The Council of Europe’s Committee of Ministers has published its latest decisions in relation to the scrutiny of the ‘cases concerning the actions of the security forces in Northern Ireland’, otherwise known as the McKerr group of cases. This follows on from a meeting of the Ministers’ Deputies, which took place in Strasburg earlier this week.
The Committee of Ministers oversees the implementation of judgments of the European Court of Human Rights. It is a separate body from the EU.
Among other decisions, the Committee of Ministers:
- reiterated their serious concerns about the delay in the establishment of the Historical Investigations Unit and other legacy institutions and underlined that, notwithstanding the complexity of the broader political picture, it is imperative that a way forward be found to enable effective investigations to be conducted, particularly in light of the length of time that has already passed since these judgments became final and the failure of previous initiatives to achieve effective, expeditious investigations;
- strongly encouraged the [UK] authorities to act on this commitment [to legislate for the Stormont House Agreement], to provide an estimated timetable for the next steps and to ensure that the legislation introduced to Parliament will guarantee the Historical Investigations Unit’s independence in both law and practice and enable it to conduct effective investigations which are sufficiently accessible to the victims’ families in full compliance with Article 2 of the Convention;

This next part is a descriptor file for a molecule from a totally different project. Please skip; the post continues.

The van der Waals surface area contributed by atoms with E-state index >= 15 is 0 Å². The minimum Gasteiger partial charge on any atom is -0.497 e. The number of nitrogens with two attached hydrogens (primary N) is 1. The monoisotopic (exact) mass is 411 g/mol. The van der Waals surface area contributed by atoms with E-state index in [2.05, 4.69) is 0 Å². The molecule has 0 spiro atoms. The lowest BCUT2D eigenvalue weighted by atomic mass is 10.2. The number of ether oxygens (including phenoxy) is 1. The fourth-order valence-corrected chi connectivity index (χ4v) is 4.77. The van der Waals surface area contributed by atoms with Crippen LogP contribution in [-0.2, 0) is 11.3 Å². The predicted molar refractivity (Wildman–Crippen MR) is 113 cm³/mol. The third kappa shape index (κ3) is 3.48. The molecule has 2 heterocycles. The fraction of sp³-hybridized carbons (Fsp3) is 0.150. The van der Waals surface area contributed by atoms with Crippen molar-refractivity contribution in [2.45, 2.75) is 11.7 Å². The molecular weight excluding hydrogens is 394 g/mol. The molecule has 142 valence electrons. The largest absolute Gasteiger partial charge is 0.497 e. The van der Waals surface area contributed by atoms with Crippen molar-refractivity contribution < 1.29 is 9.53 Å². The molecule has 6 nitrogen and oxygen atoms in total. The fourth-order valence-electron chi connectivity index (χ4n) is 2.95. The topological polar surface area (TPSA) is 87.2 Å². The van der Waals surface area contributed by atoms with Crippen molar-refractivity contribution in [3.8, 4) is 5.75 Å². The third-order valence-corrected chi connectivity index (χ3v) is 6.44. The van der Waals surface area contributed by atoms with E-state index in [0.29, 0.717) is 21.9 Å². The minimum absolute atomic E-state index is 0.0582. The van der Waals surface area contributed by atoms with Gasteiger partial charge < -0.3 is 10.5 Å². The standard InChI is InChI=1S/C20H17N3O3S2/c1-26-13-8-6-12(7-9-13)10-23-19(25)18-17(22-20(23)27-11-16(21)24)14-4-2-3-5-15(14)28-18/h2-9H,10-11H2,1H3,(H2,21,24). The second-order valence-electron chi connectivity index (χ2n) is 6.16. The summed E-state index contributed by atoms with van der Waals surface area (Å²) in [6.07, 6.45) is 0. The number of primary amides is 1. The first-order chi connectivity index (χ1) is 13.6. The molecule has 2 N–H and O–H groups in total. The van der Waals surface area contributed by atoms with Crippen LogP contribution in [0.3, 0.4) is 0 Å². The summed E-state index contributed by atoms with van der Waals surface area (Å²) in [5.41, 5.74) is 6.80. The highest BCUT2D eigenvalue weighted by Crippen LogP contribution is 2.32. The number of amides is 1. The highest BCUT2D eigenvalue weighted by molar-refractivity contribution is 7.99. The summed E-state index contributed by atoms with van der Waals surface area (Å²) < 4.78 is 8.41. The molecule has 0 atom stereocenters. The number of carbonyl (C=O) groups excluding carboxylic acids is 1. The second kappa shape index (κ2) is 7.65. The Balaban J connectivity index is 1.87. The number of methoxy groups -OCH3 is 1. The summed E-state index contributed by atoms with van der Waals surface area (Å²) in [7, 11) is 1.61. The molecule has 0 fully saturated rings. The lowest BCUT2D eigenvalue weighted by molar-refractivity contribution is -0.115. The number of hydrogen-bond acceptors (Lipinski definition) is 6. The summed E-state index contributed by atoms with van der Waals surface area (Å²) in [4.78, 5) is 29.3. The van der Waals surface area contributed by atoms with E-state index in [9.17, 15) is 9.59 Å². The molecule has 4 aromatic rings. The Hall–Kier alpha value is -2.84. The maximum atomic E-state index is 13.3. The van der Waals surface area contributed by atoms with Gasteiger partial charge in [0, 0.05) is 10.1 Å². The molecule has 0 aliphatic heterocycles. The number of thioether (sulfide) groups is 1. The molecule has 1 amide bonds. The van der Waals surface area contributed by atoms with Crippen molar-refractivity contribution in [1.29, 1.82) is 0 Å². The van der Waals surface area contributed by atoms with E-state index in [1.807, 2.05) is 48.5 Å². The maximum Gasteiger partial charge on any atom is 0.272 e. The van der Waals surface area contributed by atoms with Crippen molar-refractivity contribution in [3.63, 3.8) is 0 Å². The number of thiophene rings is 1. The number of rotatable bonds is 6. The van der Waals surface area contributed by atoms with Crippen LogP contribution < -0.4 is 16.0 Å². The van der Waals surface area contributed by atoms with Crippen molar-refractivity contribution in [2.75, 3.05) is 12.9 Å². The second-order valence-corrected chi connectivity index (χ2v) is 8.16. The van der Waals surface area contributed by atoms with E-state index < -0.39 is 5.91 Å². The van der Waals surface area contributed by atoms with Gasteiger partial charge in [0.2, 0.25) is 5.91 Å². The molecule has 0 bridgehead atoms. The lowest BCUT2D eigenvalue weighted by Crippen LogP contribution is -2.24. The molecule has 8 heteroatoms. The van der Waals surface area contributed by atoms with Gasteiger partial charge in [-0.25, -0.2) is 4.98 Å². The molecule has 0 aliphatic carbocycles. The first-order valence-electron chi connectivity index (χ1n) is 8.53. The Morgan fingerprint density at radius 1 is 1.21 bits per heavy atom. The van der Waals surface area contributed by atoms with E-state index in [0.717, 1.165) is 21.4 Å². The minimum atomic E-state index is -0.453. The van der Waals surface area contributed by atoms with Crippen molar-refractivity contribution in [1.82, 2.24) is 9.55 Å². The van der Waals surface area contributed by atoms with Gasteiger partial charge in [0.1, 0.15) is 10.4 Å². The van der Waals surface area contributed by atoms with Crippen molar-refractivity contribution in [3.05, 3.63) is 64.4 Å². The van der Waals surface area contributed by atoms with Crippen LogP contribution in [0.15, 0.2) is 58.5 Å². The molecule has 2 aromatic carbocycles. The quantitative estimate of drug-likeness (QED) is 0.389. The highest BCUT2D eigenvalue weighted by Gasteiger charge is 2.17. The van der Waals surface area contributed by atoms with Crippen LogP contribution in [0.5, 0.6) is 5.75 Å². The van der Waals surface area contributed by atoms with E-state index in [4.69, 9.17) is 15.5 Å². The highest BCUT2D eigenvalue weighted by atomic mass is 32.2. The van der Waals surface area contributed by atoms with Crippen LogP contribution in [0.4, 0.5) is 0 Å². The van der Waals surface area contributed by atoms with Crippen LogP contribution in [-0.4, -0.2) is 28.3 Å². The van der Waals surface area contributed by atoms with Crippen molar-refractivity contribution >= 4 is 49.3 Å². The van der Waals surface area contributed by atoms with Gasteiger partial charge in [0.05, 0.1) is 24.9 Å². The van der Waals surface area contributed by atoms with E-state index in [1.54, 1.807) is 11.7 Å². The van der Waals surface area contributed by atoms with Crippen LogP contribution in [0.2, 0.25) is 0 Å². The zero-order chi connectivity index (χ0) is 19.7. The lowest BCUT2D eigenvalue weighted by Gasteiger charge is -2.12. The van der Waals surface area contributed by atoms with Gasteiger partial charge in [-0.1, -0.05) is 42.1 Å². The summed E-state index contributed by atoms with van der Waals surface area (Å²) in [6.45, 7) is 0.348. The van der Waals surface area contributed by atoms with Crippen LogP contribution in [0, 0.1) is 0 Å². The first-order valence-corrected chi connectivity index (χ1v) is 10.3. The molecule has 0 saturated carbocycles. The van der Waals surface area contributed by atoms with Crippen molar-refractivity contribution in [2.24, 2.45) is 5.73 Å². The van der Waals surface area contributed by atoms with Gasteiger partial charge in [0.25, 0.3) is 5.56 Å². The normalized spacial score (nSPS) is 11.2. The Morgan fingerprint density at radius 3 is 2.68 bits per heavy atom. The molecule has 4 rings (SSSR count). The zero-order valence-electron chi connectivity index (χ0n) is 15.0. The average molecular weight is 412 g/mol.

Gemma McKeown, CAJ Solicitor, commented: “The message from the international community in Europe to the UK is clear – stop delaying and get on with legislating for the Historical Investigations Unit, but do so in a human rights compliant manner.
“This message has been delivered in a week when we are focused on both Bloody Sunday and the 20th anniversary of the assassination of human rights lawyer Rosemary Nelson, who was a board member of CAJ. In recent weeks, we have also seen the Finucane decision in the Supreme Court and heard revelations about sensitive documents that the PSNI failed to provide to the Police Ombudsman. Additionally, in advance of the Committee of Ministers meeting, the release of some legacy inquest monies was announced – a matter on which the Committee seeks further updates from the UK. This puts into sharp focus the importance of delivering on existing commitments.”
The Committee of Ministers decision can be found in full here.
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